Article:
Migrant farm workers call for permanent residency, ability to bring families to Canada
Soon after the 2008 global financial crisis, the combination of a hurricane and a disease that devastated banana crops pushed Ricky Joseph out of his job as a banana salesman in Saint Lucia. With unemployment rising in the Caribbean island nation and two children to support, Joseph decided to come to Ontario in 2011 as a migrant farm worker.
Since then, hundreds of hours of unpaid overtime have taken a toll on Joseph, 44, who relies on energy drinks to help him get his job done. Meanwhile, the declining loonie is affecting his ability to support his teenage kids. “Their mom passed away and they depend on me for their total support,” he says.
Alberto Moreno, a Mexican who came to Ontario as a Temporary Foreign Worker in 2012, says he spilled acid on his foot a week after landing in Canada because his employer had not taken safety precautions. Though he eventually received compensation after filing a complaint with the Ontario Ministry of Labour, Moreno says the acid burn took five months to heal because he didn’t have access to health care and his employer wouldn’t admit a workplace injury had taken place. He also says he lost his job over the complaint.
Joseph and Moreno are part of the Harvesting Freedom campaign launched Monday in Ottawa by the advocacy group Justice for Migrant Workers (J4MW). The campaign calls on the federal government to grant permanent residency to migrant farm workers who come to Canada under the Seasonal Agricultural Worker Program and the Temporary Foreign Worker Program on the grounds that this would protect their labour rights and make the system more compassionate by enabling workers, who may spend years away from home, to bring their families to Canada.
Joseph is one of the roughly 18,000 Seasonal Agricultural Workers who worked in Canada in 2015. Since each worker’s permit to remain in Canada is tied to a specific employer, activists say most migrant farm workers are hesitant to complain for fear of falling out with their employer and losing the ability to send money home to their families.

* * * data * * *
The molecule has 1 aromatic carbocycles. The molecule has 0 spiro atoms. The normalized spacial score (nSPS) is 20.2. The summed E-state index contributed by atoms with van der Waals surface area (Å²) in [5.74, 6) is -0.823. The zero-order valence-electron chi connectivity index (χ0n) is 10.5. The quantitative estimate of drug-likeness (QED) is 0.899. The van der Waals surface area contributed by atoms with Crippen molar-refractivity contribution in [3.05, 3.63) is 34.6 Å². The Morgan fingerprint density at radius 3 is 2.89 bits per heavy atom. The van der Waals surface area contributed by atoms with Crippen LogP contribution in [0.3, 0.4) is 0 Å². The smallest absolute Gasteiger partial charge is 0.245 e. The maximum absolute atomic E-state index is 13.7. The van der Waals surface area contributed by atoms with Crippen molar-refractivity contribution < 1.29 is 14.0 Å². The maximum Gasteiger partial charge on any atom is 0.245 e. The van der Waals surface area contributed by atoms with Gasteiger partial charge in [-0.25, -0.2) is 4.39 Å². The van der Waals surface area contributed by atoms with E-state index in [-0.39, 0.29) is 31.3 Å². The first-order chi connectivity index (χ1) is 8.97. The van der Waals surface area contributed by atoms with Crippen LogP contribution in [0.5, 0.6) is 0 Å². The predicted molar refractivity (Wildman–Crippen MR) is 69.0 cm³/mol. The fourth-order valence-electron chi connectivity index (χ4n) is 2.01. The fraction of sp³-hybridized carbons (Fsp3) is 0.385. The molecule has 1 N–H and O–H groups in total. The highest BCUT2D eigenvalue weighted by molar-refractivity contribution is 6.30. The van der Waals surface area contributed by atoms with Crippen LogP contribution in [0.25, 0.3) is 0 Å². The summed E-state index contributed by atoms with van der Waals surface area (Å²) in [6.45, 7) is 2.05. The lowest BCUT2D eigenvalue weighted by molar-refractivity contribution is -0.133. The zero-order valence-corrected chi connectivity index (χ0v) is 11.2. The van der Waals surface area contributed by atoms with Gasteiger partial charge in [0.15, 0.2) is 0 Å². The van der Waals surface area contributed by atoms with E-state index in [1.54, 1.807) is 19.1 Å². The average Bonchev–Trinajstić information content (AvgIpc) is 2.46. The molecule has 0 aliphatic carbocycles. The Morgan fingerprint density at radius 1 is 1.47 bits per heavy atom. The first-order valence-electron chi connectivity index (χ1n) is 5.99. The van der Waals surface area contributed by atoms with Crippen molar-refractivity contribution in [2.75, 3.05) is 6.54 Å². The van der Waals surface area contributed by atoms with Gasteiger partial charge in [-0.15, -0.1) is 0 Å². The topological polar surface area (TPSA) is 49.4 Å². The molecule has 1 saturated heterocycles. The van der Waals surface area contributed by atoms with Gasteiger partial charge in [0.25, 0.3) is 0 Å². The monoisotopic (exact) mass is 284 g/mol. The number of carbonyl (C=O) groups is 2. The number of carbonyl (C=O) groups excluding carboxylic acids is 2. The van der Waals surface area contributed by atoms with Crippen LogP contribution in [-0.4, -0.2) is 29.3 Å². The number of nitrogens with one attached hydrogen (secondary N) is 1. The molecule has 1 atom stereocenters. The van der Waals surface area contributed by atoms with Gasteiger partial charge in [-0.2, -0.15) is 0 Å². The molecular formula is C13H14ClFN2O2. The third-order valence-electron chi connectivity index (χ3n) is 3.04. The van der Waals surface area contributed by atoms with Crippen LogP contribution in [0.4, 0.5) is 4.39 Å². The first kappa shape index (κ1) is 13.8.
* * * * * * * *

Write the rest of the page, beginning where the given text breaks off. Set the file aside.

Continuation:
“The moment you speak up, you face the risk of being deported or not requested back on the program,” Joseph says.
Rather than granting residency to a broad category of workers, Dominique Gross, a public policy professor at Simon Fraser University in Vancouver, argues that enforcing existing laws and labour regulations should be enough to protect migrant rights. “In the past, that’s what the problem has been. There have been regulations, but the government was really not checking if they were respected or not.”
Even so, after years of campaigning for government action, migrant advocates say it’s not enough. They highlight issues ranging from unpaid overtime pay to serious violations of health and safety standards that they say would be easier to tackle if workers weren’t fearful of losing their right to stay in Canada.
Permanent residency would mean uniting me with my family
“This is not a case of individual injustices — it’s systemic injustice,” says J4MW organizer Chris Ramsaroop, adding that Seasonal Agricultural Workers return to Canada annually, sometimes for decades. “They are attached to our society and it makes every sense for them to be considered residents of Canada.”
The group’s call comes amid concerns raised by economists and businesses about the design of Canada’s temporary worker programs.
“We think there should be more avenues for workers at all skill levels to be a permanent part of our country,” said Richard Truscott, vice president for British Columbia and Alberta at the Canadian Federation of Independent Business.
Though designed for temporary employment, the Seasonal Agricultural Worker Program and the Temporary Foreign Worker Program function as a Band-Aid solution for long-term labour shortages, he added.
Even so, Gross says it’s not “logical” to give permanent residency to Seasonal Agricultural Workers. Though they spend as much as eight months away from their families in Canada each year, they are able to afford a better life for their families in developing countries than they could if they were supporting their family in Canada on minimum wage, she says. She adds that they may even earn more than people with higher skills in their home countries.
Instead, she argues permanent residency should be accessible to those Temporary Foreign Workers who spend year after year in Canada for non-seasonal jobs no Canadians are willing to fill.
For Joseph, whose children are cared for by relatives in Saint Lucia while he works in Canada, the value of a policy-change is clear.
“Permanent residency would mean uniting me with my family,” he says.